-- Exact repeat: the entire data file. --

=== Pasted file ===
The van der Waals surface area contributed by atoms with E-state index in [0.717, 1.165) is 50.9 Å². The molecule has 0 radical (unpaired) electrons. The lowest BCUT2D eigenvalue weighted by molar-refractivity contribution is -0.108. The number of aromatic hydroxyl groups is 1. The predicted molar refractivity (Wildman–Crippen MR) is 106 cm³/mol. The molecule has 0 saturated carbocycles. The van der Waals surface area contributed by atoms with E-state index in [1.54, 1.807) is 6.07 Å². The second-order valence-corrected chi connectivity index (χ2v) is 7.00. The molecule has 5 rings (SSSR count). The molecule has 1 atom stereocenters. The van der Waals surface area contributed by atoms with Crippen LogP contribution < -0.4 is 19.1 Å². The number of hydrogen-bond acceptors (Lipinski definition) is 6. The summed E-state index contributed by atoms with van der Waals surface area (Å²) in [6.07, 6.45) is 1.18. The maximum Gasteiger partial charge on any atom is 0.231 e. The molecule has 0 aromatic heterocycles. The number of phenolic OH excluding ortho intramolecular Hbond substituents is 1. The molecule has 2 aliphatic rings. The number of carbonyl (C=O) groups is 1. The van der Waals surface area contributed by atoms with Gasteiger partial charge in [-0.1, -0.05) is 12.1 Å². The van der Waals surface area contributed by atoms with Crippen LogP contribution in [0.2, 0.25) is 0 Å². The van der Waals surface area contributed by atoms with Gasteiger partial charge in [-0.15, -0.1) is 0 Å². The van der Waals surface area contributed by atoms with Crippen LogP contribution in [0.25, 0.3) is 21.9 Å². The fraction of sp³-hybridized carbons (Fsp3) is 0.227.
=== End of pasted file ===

The van der Waals surface area contributed by atoms with E-state index in [0.717, 1.165) is 50.9 Å². The molecule has 0 radical (unpaired) electrons. The lowest BCUT2D eigenvalue weighted by molar-refractivity contribution is -0.108. The number of aromatic hydroxyl groups is 1. The predicted molar refractivity (Wildman–Crippen MR) is 106 cm³/mol. The molecule has 0 saturated carbocycles. The van der Waals surface area contributed by atoms with E-state index in [1.54, 1.807) is 6.07 Å². The second-order valence-corrected chi connectivity index (χ2v) is 7.00. The molecule has 5 rings (SSSR count). The molecule has 1 atom stereocenters. The van der Waals surface area contributed by atoms with Crippen LogP contribution < -0.4 is 19.1 Å². The number of hydrogen-bond acceptors (Lipinski definition) is 6. The summed E-state index contributed by atoms with van der Waals surface area (Å²) in [6.07, 6.45) is 1.18. The maximum Gasteiger partial charge on any atom is 0.231 e. The molecule has 0 aromatic heterocycles. The number of phenolic OH excluding ortho intramolecular Hbond substituents is 1. The molecule has 2 aliphatic rings. The number of carbonyl (C=O) groups is 1. The van der Waals surface area contributed by atoms with Gasteiger partial charge in [-0.1, -0.05) is 12.1 Å². The van der Waals surface area contributed by atoms with Crippen LogP contribution in [0.2, 0.25) is 0 Å². The van der Waals surface area contributed by atoms with Gasteiger partial charge in [-0.15, -0.1) is 0 Å². The van der Waals surface area contributed by atoms with Crippen LogP contribution in [0.25, 0.3) is 21.9 Å². The fraction of sp³-hybridized carbons (Fsp3) is 0.227.